Seven European countries oppose Spanish electricity reform


The governments of Germany, Denmark, Estonia, Finland, Luxembourg, Latvia and the Netherlands have sent a joint letter to the European Commission in which they ask that the reform of the electricity sector in the EU be carried out under free market parameters and without price interventionism.

The letter, to which the newspaper Expansión has had access, is a harsh blow to the proposal put forward by the Spanish government to reform the wholesale electricity market, or pool.

In essence, the Spanish government intends to carry out a reform of the market by cancelling it almost entirely and introducing regulated prices, with auctions supervised by a regulatory body, to establish long-term supply contracts, the so-called Contracts for Difference (CfDs).

The letter is particularly critical of the CfDs model. CfDs could “play a role in long-term markets if they benefit the renewable energy transition,” the letter says. But “it is important that they maintain market functioning” and “do not undermine investor confidence”. “We are concerned about applying them to all generation technologies,” the letter continues, “because they could be counterproductive”.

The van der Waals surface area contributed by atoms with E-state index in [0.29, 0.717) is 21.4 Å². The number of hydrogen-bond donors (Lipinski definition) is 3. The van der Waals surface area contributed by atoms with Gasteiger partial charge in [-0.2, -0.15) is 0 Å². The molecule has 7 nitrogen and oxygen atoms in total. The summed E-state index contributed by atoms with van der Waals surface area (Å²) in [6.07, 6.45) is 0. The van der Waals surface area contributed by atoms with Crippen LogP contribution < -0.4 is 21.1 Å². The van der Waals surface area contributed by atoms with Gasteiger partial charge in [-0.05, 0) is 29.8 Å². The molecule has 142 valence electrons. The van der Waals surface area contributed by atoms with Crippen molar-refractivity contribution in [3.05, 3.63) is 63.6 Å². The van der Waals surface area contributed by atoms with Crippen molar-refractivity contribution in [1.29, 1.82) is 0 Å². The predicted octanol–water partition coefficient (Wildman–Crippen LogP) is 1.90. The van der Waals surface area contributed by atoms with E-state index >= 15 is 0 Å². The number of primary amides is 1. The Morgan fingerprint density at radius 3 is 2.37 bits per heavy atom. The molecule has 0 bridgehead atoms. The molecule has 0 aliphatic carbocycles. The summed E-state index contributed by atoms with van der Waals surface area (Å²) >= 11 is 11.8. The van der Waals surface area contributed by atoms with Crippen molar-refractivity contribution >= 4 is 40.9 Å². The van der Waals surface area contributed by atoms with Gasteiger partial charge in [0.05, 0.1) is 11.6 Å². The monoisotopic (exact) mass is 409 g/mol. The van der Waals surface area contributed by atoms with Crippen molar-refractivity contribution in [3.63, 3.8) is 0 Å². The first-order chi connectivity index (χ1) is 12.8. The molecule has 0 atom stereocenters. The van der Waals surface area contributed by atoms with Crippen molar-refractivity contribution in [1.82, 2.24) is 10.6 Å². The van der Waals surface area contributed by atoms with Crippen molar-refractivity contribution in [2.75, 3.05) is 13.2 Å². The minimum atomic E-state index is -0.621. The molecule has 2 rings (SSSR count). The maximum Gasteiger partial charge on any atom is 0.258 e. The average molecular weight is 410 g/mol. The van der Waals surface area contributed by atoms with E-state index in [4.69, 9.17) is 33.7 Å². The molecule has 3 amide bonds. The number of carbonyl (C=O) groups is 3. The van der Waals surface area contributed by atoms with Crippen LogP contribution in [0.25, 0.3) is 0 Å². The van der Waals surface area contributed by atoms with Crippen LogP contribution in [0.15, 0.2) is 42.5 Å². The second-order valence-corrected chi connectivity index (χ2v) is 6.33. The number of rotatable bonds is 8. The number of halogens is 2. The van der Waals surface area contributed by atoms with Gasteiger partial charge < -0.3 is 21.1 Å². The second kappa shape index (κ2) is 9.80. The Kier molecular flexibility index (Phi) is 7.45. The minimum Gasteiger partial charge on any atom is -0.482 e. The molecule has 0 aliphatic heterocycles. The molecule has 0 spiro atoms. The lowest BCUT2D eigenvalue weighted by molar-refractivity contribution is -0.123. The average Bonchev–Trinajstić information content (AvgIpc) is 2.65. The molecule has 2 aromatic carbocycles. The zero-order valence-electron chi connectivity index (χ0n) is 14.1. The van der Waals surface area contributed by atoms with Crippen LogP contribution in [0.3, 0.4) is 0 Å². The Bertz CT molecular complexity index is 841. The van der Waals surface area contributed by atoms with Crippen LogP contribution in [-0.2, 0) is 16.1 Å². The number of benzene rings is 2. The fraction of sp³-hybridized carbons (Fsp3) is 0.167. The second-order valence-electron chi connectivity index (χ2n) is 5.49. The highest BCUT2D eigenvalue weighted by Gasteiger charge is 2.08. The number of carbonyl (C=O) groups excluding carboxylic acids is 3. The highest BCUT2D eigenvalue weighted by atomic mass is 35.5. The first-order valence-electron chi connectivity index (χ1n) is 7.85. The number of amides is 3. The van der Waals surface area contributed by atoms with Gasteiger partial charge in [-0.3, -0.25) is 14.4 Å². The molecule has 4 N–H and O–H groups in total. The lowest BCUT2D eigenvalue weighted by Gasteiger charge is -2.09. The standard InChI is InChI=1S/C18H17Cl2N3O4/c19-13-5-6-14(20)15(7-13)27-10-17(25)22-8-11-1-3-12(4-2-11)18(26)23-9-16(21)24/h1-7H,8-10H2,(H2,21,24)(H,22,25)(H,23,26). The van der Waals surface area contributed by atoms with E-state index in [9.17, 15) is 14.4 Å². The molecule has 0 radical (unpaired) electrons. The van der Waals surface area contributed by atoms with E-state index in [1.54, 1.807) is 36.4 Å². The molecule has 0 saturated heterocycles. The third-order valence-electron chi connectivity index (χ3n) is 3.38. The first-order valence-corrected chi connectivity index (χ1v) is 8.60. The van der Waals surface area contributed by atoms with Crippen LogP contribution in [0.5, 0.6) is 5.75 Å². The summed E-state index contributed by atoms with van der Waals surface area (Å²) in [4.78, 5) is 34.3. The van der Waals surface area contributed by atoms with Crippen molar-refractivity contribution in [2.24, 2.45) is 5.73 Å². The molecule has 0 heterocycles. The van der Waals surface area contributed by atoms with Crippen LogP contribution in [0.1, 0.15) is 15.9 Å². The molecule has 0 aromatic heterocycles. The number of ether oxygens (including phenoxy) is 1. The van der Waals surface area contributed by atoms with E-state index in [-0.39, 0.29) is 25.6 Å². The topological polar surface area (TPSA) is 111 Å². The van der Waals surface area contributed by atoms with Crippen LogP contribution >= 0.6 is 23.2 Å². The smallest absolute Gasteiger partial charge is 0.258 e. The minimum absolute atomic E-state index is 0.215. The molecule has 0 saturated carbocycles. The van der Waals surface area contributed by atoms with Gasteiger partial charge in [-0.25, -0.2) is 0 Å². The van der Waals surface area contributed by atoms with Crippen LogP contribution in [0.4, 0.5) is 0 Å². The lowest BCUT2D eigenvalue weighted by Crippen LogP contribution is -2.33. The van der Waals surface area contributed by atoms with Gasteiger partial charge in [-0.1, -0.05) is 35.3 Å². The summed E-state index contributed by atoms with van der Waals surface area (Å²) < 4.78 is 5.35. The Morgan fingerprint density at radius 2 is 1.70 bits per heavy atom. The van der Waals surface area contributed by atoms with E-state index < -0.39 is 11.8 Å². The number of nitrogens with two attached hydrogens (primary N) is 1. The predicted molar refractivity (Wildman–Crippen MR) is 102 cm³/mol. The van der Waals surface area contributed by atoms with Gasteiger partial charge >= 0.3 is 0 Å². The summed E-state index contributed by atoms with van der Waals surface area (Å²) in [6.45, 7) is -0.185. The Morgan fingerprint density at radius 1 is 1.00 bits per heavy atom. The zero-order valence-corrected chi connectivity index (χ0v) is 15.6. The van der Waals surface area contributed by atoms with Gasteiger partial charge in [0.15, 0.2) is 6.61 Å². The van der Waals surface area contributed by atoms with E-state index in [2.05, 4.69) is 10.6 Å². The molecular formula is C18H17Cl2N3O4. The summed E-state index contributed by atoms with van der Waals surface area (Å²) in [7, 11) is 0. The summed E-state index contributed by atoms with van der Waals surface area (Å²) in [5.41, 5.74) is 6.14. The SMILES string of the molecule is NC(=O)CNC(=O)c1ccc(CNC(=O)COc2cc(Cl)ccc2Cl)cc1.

CfDs in any case, “should be voluntary”, and “should not be imposed retroactively, should focus on new renewable investments, and prices should be determined through competitive auctions or tenders in accordance with state aid guidelines, not regulated prices”. CfDs should also be “well designed”.

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The Corner
The Corner has a team of on-the-ground reporters in capital cities ranging from New York to Beijing. Their stories are edited by the teams at the Spanish magazine Consejeros (for members of companies’ boards of directors) and at the stock market news site Consenso Del Mercado (market consensus). They have worked in economics and communication for over 25 years.